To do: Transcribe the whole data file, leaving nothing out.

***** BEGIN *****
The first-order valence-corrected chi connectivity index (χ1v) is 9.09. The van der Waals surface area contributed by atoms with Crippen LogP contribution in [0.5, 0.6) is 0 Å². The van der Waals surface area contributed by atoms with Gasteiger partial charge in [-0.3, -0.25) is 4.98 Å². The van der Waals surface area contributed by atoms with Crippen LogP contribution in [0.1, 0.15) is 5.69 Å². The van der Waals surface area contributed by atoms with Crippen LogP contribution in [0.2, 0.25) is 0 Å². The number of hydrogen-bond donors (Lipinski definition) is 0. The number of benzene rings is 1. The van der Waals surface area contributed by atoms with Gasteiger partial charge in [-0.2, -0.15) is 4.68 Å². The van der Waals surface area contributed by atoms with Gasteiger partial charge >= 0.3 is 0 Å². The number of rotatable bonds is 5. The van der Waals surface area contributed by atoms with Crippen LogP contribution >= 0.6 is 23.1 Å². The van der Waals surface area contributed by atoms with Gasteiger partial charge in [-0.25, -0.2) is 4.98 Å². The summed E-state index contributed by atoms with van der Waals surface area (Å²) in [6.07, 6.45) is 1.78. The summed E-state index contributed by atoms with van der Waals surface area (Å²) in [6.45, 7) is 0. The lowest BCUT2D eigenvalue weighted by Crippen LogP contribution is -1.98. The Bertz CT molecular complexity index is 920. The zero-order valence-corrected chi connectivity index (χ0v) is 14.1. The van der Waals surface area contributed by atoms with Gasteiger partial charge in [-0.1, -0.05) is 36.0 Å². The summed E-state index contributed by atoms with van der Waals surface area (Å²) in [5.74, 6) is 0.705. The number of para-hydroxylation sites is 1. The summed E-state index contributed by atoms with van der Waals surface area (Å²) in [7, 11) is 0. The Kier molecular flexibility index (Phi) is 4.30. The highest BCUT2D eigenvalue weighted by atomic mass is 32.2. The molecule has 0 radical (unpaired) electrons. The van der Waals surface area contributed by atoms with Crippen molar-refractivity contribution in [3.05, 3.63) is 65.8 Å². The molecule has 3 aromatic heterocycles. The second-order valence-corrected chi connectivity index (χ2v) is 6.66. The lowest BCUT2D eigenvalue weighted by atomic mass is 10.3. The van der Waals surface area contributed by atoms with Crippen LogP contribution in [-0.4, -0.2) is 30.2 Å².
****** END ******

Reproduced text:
The first-order valence-corrected chi connectivity index (χ1v) is 9.09. The van der Waals surface area contributed by atoms with Crippen LogP contribution in [0.5, 0.6) is 0 Å². The van der Waals surface area contributed by atoms with Gasteiger partial charge in [-0.3, -0.25) is 4.98 Å². The van der Waals surface area contributed by atoms with Crippen LogP contribution in [0.1, 0.15) is 5.69 Å². The van der Waals surface area contributed by atoms with Crippen LogP contribution in [0.2, 0.25) is 0 Å². The number of hydrogen-bond donors (Lipinski definition) is 0. The number of benzene rings is 1. The van der Waals surface area contributed by atoms with Gasteiger partial charge in [-0.2, -0.15) is 4.68 Å². The van der Waals surface area contributed by atoms with Gasteiger partial charge >= 0.3 is 0 Å². The number of rotatable bonds is 5. The van der Waals surface area contributed by atoms with Crippen LogP contribution >= 0.6 is 23.1 Å². The van der Waals surface area contributed by atoms with Gasteiger partial charge in [-0.25, -0.2) is 4.98 Å². The summed E-state index contributed by atoms with van der Waals surface area (Å²) in [6.07, 6.45) is 1.78. The summed E-state index contributed by atoms with van der Waals surface area (Å²) in [6.45, 7) is 0. The lowest BCUT2D eigenvalue weighted by Crippen LogP contribution is -1.98. The Bertz CT molecular complexity index is 920. The zero-order valence-corrected chi connectivity index (χ0v) is 14.1. The van der Waals surface area contributed by atoms with Gasteiger partial charge in [-0.1, -0.05) is 36.0 Å². The summed E-state index contributed by atoms with van der Waals surface area (Å²) in [5.74, 6) is 0.705. The number of para-hydroxylation sites is 1. The summed E-state index contributed by atoms with van der Waals surface area (Å²) in [7, 11) is 0. The Kier molecular flexibility index (Phi) is 4.30. The highest BCUT2D eigenvalue weighted by atomic mass is 32.2. The molecule has 0 radical (unpaired) electrons. The van der Waals surface area contributed by atoms with Crippen molar-refractivity contribution in [3.05, 3.63) is 65.8 Å². The molecule has 3 aromatic heterocycles. The second-order valence-corrected chi connectivity index (χ2v) is 6.66. The lowest BCUT2D eigenvalue weighted by atomic mass is 10.3. The van der Waals surface area contributed by atoms with Crippen LogP contribution in [-0.4, -0.2) is 30.2 Å².